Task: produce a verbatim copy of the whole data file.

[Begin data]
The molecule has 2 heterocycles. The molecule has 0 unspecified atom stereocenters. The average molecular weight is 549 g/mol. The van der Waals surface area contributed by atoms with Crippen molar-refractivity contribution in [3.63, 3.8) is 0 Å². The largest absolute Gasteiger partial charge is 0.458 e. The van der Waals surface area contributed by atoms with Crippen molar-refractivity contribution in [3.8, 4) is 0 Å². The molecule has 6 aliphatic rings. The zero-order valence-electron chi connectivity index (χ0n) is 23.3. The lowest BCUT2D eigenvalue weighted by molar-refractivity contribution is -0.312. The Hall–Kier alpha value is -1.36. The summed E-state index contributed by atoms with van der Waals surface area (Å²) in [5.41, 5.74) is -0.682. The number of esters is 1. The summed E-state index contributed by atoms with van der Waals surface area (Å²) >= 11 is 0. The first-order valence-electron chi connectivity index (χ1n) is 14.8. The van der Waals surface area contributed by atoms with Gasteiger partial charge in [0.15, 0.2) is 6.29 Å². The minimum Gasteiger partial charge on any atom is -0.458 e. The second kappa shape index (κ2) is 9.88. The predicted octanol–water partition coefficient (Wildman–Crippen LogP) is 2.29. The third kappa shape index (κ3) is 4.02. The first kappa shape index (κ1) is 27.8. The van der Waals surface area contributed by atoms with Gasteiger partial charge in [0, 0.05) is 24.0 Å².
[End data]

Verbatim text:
The molecule has 2 heterocycles. The molecule has 0 unspecified atom stereocenters. The average molecular weight is 549 g/mol. The van der Waals surface area contributed by atoms with Crippen molar-refractivity contribution in [3.63, 3.8) is 0 Å². The largest absolute Gasteiger partial charge is 0.458 e. The van der Waals surface area contributed by atoms with Crippen molar-refractivity contribution in [3.8, 4) is 0 Å². The molecule has 6 aliphatic rings. The zero-order valence-electron chi connectivity index (χ0n) is 23.3. The lowest BCUT2D eigenvalue weighted by molar-refractivity contribution is -0.312. The Hall–Kier alpha value is -1.36. The summed E-state index contributed by atoms with van der Waals surface area (Å²) in [5.41, 5.74) is -0.682. The number of esters is 1. The summed E-state index contributed by atoms with van der Waals surface area (Å²) >= 11 is 0. The first-order valence-electron chi connectivity index (χ1n) is 14.8. The van der Waals surface area contributed by atoms with Gasteiger partial charge in [0.15, 0.2) is 6.29 Å². The minimum Gasteiger partial charge on any atom is -0.458 e. The second kappa shape index (κ2) is 9.88. The predicted octanol–water partition coefficient (Wildman–Crippen LogP) is 2.29. The third kappa shape index (κ3) is 4.02. The first kappa shape index (κ1) is 27.8. The van der Waals surface area contributed by atoms with Gasteiger partial charge in [0, 0.05) is 24.0 Å².